We supported several educational outreach and Public Affairs events today with schools and reporters from around the country and Canada. It's really neat to see how much interest there is in the NEEMO missions. It gives me hope that that same kind of interest is out there for the space program!

Tim and Dave kicked off the robotic telemedicine activities today, performing the first sessions on the in vivo robot developed by the University of Nebraska at Lincoln. These are pretty cool little robots that would actually go inside the abdomen of the patient to provide the surgeon with better situational awareness and to help minimize the number of incisions made to gain access to the different abdominal areas. For our experiments down here, we have a simulated patient (looks like a silver mailbox with some holes in the top that the laparoscopic instruments are passed through) that houses the materials associated with the different tasks we're doing to simulate surgical tasks. We're doing things like passing a marked string from one forcep to another, stretching and cutting rubber band material in specifically marked places, and stapling different pieces of materials simulating internal organs like an appendix.

One of the highlights of the day was our videoconference with Jeff Williams and Bill McArthur on the International Space Station. It was great to get a chance to talk with them from our undersea home. At the end of the conference they were both playing around doing flips and other microgravity stunts, so we played around on the video and made it look like we were floating around Aquarius. It was pretty funny.

Tim Broderick:

Quite a day! I slept great last night. I only woke once in the middle of the night to see a couple of big goliath groupers swimming by the bunkroom view port. I peacefully fell back to sleep to awake at 6 a.m. with the rest of the crew. Lots of fish about the habitat this morning.

After Daily Planning Conference, we started with "Scuttle" -- our affectionate name for the Remote Operated Vehicle (ROV) we are using in our exploration experiments. After orientation, we flew the rover around outside our habitat. We then landed the rover and rolled over to some simulated lunar rocks. With some pretty skilled operation, we came close to picking the rocks up -- they were a little too big for the jaws of the manipulator. Even better, later in the day we handed the controls over to ExPOC in Houston and let them explore as well. Very cool! Lessons learned included the need for good umbilical management.

Today was the first day of the mission that we used a special dive helmet. Wow. Even without weighting for simulated lunar buoyancy, it was awesome. More to come throughout the mission...

Intravehicular telehealth science today included telementored in vivo robots from the University of Nebraska at Lincoln. They are robots so small that you can fit them into the patient through small "keyhole" incisions. Dave and I performed some tasks and a simulated appendectomy using these small robots. From big rovers in the ocean to small rovers in a simulated patient, these robotic technologies should help us get back to the moon and on to Mars.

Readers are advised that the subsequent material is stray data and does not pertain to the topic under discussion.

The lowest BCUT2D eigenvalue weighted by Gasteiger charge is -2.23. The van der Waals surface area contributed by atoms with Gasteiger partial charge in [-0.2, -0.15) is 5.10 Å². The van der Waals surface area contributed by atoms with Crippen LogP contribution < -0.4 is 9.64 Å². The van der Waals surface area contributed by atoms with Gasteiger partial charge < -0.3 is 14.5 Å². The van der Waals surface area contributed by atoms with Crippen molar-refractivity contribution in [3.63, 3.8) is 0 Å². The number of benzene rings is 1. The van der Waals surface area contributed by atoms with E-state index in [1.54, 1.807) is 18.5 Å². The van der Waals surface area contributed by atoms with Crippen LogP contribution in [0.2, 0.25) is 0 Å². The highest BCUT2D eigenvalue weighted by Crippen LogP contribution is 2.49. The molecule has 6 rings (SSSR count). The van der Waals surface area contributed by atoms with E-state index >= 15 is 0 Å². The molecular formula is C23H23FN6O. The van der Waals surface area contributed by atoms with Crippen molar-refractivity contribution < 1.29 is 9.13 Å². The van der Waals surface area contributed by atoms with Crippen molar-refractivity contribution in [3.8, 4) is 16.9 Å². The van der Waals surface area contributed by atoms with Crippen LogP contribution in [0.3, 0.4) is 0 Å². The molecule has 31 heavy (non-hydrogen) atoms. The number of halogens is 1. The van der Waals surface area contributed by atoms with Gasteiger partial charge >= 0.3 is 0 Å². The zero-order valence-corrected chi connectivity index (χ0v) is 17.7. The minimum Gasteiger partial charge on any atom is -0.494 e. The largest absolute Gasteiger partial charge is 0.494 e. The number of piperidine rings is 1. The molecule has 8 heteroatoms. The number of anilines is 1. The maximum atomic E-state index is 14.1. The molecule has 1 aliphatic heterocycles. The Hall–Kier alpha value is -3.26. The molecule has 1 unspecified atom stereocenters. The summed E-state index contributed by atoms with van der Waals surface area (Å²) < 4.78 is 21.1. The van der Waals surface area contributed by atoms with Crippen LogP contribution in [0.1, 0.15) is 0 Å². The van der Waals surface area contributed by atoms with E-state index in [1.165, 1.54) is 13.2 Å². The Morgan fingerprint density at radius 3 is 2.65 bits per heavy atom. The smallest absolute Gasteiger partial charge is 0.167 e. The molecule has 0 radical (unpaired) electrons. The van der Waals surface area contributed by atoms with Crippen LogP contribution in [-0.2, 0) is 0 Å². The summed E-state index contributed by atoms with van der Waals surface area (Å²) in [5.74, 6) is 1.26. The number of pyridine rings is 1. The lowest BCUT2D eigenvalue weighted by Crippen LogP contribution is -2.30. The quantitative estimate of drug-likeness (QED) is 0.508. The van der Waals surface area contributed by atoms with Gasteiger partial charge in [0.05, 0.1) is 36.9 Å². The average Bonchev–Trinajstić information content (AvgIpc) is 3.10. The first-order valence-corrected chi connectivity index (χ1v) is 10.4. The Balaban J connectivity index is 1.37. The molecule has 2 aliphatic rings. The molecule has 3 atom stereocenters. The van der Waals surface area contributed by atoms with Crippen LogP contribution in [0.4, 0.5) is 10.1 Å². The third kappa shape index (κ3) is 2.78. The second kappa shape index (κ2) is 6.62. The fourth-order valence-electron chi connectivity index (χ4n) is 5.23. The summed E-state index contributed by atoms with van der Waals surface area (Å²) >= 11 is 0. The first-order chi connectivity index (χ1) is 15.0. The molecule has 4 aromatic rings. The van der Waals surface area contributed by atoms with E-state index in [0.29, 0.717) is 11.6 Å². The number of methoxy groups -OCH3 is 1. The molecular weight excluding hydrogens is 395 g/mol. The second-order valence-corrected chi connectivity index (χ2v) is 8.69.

Speaking of exploration, we tagged up with the International Space Station crew today. Great talking to the current Expedition crews and seeing them perform some microgravity "S-drills" they remembered from their NEEMO training. We had quite a few Public Affairs activities today all of which went well.

My day was very full, I am very tired, and it is past lights out...

NEEMO Mission Day 3 Topside Report
Wednesday, April 5, 2006

Today was an extremely busy day aboard America's Inner Space Station. We had a few glitches along the way, but it was a very successful day overall, including a crew piloting exercise of a Remotely Operated Vehicle (ROV), orientation dives for Tim and Nicole in special dive gear, remote control of the ROV from our team in the Mission Control Center in Houston, evaluation of tele-surgery using small robots that go inside the patient, and a linkup with our friends on the International Space Station.

We have a small team supporting this mission from Houston called the "Advanced Operations Cadre," and they work in a versatile little control center called the Exploration Planning Operations Center, or ExPOC. They have been participating in NEEMO missions since the beginning, helping develop procedures and ops concepts, and staffing the ExPOC during the mission.

The ROV has two cameras and the ability to "fly" underwater. It can send the camera views back to the crew and/or the Houston team, and can be controlled remotely by a pilot in Houston. It can pick things up and move them with the use of a manipulator, and can roll across the ocean bottom on wheels like a rover on a distant planet. For NEEMO, it acts as an analog to a robotic arm (like we have on the space shuttle and space station), or like a surface rover. We have many interesting exercises planned for it during this mission to show as an analog for both modes.

We are testing a special hard hat diving system that, for "surface" exploration tasks, allows our aquanauts to be weighted to give a buoyancy effect like the gravity on the moon and Mars, and gives them a limited visibility helmet much like they might find in a space suit. For simplicity and safety reasons, it uses an umbilical instead of a closed-loop life support system. It has a helmet camera, which sends pictures back to the Mission Control team.